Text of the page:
Living in Washington, DC
An Educational, Cultural Hub
Washington, DC, is one of the best cities in the world in which to be a student. With a mass of scholars, research agencies, think tanks, international government organizations, and museums, DC is home to a vibrant academic and social culture. The international population allows residents to meet people from across the world and experience elements of a variety of cultures, and – as a hub for students and young professionals – there is always something to do.
A hub for students, young professionals, and innovators, DC is also a city with a rich history, resilient neighborhoods, and proud traditions.
Georgetown has two offices primarily dedicated to housing for graduate and off-campus students: the Office of Student Living, which maintains resources for off-campus students, and the Office of Neighborhood Life, which works to make living off-campus manageable by serving as a liaison between the city and students and managing the Georgetown Off-Campus Housing Service.
The Office of Neighborhood Life operates the Summer Housing Opportunities Program each June that includes a housing fair and gives students the opportunity to stay free on campus for one weekend to conduct a housing search. In addition, the Student Living Office manages the Off-Campus Housing Listings (new window) to help find rental units and to help match potential roommates and The Corp provides access to Roomr (new window), a landlord review website for the close-by DC neighborhoods of Georgetown and Burleigh. Outside of the university, students have successfully found places to live using Craigslist (new window), PadMapper (new window), ApartmentList (new window), Zillow (new window), and Trulia (new window).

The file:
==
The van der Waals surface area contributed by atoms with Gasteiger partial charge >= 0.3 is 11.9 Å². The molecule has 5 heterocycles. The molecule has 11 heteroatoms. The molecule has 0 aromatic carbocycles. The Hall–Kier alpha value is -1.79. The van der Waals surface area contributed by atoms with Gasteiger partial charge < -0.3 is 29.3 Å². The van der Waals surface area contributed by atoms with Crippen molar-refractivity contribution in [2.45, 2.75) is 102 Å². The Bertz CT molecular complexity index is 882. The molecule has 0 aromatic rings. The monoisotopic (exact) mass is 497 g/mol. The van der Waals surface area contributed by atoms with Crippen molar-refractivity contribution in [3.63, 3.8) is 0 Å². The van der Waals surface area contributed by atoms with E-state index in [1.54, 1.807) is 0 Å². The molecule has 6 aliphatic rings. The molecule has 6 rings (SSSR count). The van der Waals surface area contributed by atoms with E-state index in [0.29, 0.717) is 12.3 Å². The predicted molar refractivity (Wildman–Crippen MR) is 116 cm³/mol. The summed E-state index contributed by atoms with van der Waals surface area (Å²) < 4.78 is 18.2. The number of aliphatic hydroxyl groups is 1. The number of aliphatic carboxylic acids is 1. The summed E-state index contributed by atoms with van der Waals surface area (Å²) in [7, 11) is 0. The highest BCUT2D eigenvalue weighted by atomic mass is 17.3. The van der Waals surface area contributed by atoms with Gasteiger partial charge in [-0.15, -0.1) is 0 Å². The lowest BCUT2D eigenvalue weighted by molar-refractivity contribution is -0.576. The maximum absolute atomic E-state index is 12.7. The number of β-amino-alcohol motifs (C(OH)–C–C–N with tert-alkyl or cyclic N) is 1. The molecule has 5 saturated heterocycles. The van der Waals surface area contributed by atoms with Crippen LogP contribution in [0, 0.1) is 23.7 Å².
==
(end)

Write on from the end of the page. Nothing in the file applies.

The Washington Metropolitan Area Transit Authority (WMATA/Metro) operates the region’s transportation network of buses and subways, helping students travel around DC, Maryland, and Virginia. While there is no subway station located directly in Georgetown, the university operates free shuttles to nearby Rosslyn and Dupont Circle stations, the Law Center, and the Arlington Loop. Many WMATA bus lines also service Georgetown, including the G2, 30N, 30S, 31, 33, 38B, the Dupont-Rosslyn Circulator, and the Georgetown-Union Station Circulator.
DC is often rated one of the best cities in the country for people who do not own a car, and the area around the university has a WalkScore of 91. Main campus is just a short walk from close to 100 restaurants and eateries, hundreds of retail stores, several parks, and ample entertainment. Greater DC is a bicycle-friendly city, each year laying miles of new bicycle lanes and expanding its successful bikeshare program, Capital Bikeshare.
While parking can be a challenge in the Georgetown area, the university has a paid parking garage for commuting students, staff, and visitors, and most apartment complexes offer their own garages, lots, or street parking passes.
Extensive information and resources for graduate students planning to live in the DC area can be found on Graduate Life, maintained by the Graduate School of Arts & Sciences. An equally important and valuable resource for all graduate students is the Graduate Student Life Guide.